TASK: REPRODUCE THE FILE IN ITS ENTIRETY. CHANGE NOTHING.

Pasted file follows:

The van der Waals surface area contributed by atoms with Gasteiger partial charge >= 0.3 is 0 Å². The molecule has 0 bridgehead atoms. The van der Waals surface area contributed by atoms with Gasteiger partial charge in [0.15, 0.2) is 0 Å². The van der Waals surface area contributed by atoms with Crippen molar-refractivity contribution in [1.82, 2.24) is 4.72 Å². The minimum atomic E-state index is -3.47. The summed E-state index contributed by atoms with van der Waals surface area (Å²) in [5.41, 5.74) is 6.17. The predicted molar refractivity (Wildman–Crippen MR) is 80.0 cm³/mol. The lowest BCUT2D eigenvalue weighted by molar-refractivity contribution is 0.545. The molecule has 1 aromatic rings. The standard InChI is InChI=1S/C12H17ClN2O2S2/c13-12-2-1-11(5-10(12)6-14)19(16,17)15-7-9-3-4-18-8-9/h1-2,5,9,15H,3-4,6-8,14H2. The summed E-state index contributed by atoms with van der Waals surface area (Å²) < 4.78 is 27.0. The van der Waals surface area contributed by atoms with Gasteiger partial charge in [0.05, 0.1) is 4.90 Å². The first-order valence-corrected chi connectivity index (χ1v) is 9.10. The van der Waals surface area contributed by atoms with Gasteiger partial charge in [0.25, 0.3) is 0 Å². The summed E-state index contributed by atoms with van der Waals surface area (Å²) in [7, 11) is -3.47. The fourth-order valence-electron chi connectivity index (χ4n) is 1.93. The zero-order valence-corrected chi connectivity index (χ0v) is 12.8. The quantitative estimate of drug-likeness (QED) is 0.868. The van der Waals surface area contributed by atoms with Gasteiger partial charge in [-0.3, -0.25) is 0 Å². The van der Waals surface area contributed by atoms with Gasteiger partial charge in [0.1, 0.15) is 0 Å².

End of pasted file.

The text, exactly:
The van der Waals surface area contributed by atoms with Gasteiger partial charge >= 0.3 is 0 Å². The molecule has 0 bridgehead atoms. The van der Waals surface area contributed by atoms with Gasteiger partial charge in [0.15, 0.2) is 0 Å². The van der Waals surface area contributed by atoms with Crippen molar-refractivity contribution in [1.82, 2.24) is 4.72 Å². The minimum atomic E-state index is -3.47. The summed E-state index contributed by atoms with van der Waals surface area (Å²) in [5.41, 5.74) is 6.17. The predicted molar refractivity (Wildman–Crippen MR) is 80.0 cm³/mol. The lowest BCUT2D eigenvalue weighted by molar-refractivity contribution is 0.545. The molecule has 1 aromatic rings. The standard InChI is InChI=1S/C12H17ClN2O2S2/c13-12-2-1-11(5-10(12)6-14)19(16,17)15-7-9-3-4-18-8-9/h1-2,5,9,15H,3-4,6-8,14H2. The summed E-state index contributed by atoms with van der Waals surface area (Å²) < 4.78 is 27.0. The van der Waals surface area contributed by atoms with Gasteiger partial charge in [0.05, 0.1) is 4.90 Å². The first-order valence-corrected chi connectivity index (χ1v) is 9.10. The van der Waals surface area contributed by atoms with Gasteiger partial charge in [0.25, 0.3) is 0 Å². The summed E-state index contributed by atoms with van der Waals surface area (Å²) in [7, 11) is -3.47. The fourth-order valence-electron chi connectivity index (χ4n) is 1.93. The zero-order valence-corrected chi connectivity index (χ0v) is 12.8. The quantitative estimate of drug-likeness (QED) is 0.868. The van der Waals surface area contributed by atoms with Gasteiger partial charge in [-0.3, -0.25) is 0 Å². The van der Waals surface area contributed by atoms with Gasteiger partial charge in [0.1, 0.15) is 0 Å².